Help: How can I collect Retractions marked by Crossmark?

Hello everyone
I would like to study some of the characteristics of Retractions marked by Crossmark. Is there any good way to collect relevant data? :sob: :sob: :sob:

Hi Chen,

Crossmark updates are indexed in the metadata in our REST API. You can filter REST API queries to just those with Crossmark retractions using

For example

For more details on how to use the REST API please see the documentation at


Thank you so much!You are such a nice person! :smiling_face_with_three_hearts:I’ll look into it and ask you for help if I have a problem. :hand_with_index_finger_and_thumb_crossed: :hand_with_index_finger_and_thumb_crossed: :hand_with_index_finger_and_thumb_crossed:

Dear Shayn,
Dear Chen,
I have a follow up question on the issue of retractions. The Crossref blog article “News: Crossref and Retraction Watch” ( ) shows metadata on retractions such as “retraction-date”, “retraction-nature”, “source” of retraction notice and “reason”.

I cannot find those information in the json metadata I retrieve from Rest API. Even for the example provided in the blog article I cannot reproduce the information.

How can the detailed information on retractions be retrieved?
Thank you very much in advance!

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Conduct a thorough literature review to identify existing studies or datasets related to retractions marked by Crossmark. This can give you insights into previous research methodologies and sources.

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@Eta If I understand correctly, you were hoping to get retraction updates by querying the publication directly? I was looking into this as well… were you able to find a way? Thanks! Stephane

Hey Stephane/ @sga,
I am not sure what exactly you mean by “updates of retractions”. I retrieved the retractions using the following query and compared the result with some DOI list. Applying an inner join I got those DOI in our database which had been rectracted.

curl{next_cursor}  --output tmp.json

In python code I made a loop and replaced the [next_cursor] each loop to retrieve the next page.

    for _ in range(1000):
        if number_items <= number_retractions:

            result ="curl{next_cursor}  --output tmp.json ".split())
            with'./tmp.json') as reader:
                for obj in reader:
                    # next cursor is needed to reach the next 20 items
                    next_cursor = obj['message']['next-cursor']

Perhaps this helps. Cheers, Eva/ Eta

Thanks Eva/@Eta! I thought you had found a way to obtain the retraction info (for example, a retraction field that had a date and some info when a publication had been retracted) directly from the works DOI (it would make sense, to me and with the little knowledge I have about how all this works, to be able to query that info directly from the DOI). What you do with the join achieves just that, so I now understand!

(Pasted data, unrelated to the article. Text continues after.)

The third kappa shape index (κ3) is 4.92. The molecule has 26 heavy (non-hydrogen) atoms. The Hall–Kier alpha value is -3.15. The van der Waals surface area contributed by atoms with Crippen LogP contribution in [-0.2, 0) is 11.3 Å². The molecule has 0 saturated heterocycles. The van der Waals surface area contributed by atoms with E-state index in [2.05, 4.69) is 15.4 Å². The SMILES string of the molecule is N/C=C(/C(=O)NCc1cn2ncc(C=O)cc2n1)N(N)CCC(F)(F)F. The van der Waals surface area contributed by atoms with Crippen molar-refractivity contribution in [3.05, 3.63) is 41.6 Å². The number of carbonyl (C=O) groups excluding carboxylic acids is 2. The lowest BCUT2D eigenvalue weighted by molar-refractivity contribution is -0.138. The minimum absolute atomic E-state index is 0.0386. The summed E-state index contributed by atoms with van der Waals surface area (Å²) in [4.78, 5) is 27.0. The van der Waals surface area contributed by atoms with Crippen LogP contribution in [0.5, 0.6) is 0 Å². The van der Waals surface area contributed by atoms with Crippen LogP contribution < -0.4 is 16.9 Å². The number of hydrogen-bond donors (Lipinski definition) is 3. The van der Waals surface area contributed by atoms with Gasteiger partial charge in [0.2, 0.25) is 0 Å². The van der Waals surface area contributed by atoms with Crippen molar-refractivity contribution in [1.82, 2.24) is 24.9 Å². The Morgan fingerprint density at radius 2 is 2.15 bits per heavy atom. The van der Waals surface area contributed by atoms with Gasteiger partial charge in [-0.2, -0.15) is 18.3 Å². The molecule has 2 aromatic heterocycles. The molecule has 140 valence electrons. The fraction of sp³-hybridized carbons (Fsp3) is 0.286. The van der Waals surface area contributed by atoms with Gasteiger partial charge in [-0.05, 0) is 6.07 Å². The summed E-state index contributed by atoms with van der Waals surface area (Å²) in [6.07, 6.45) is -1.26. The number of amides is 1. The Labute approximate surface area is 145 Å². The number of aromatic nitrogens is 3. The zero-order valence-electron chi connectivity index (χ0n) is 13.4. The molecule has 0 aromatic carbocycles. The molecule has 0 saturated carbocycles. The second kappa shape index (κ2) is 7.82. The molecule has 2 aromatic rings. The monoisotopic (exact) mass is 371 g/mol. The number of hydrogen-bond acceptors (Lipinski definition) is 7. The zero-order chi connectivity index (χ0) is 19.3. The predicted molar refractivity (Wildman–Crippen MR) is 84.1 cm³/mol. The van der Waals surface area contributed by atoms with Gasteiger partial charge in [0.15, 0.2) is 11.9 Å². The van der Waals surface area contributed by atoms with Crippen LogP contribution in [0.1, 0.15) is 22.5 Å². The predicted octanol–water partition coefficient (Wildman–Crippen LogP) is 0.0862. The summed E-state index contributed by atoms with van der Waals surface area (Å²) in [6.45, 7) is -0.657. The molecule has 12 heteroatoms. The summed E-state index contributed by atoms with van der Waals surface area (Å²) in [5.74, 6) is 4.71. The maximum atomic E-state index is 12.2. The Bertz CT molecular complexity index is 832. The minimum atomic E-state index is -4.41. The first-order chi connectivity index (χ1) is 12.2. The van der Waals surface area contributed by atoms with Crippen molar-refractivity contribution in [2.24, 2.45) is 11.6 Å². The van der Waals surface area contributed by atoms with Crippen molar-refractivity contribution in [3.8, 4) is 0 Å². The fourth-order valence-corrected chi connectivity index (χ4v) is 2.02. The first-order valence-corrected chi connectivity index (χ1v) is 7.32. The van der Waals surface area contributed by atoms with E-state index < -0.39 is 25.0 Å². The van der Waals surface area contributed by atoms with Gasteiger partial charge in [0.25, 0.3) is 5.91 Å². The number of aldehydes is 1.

And now that I have looked into this further, and thanks to your query, I also see that we can actually obtain part of this info from the DOI directly (as I had hoped) by looking at the update-type field. I did not know how to find this, but it seems to be stored in update-to[0].updated.type. So your answer helps me in two ways :slight_smile:

Unfortunately, the retraction vs publication date still needs a bit of linking. To clarify, I will look at the first example in the current list of retractions obtained with your query ( Unfortunately, there isn’t a link to the actual retraction. In this case, the retraction has another DOI (, and in that json we have the link info: updated-to[0].updated.DOI=“10.1186/1752-2897-7-8” (the original article), with the date and type (retraction) in sibling json fields. So I am guessing that, with your query, we obtain two references to the same retraction: the first is within the original article, and the second is within the publication of the retraction. So it is not yet all in a single place, but I am getting closer…

Thanks again, Stephane.

Check if Crossmark or the relevant publishing platforms have a database or API that provides information on retractions. Some publishers make retraction data available for research purposes. Collaborate with academic institutions or research organizations that may have access to datasets related to retractions. Some institutions collect and maintain databases on scholarly publications.
Ensure that your data collection methods adhere to ethical standards, especially if dealing with sensitive information. Obtain necessary permissions and approvals before proceeding with data collection.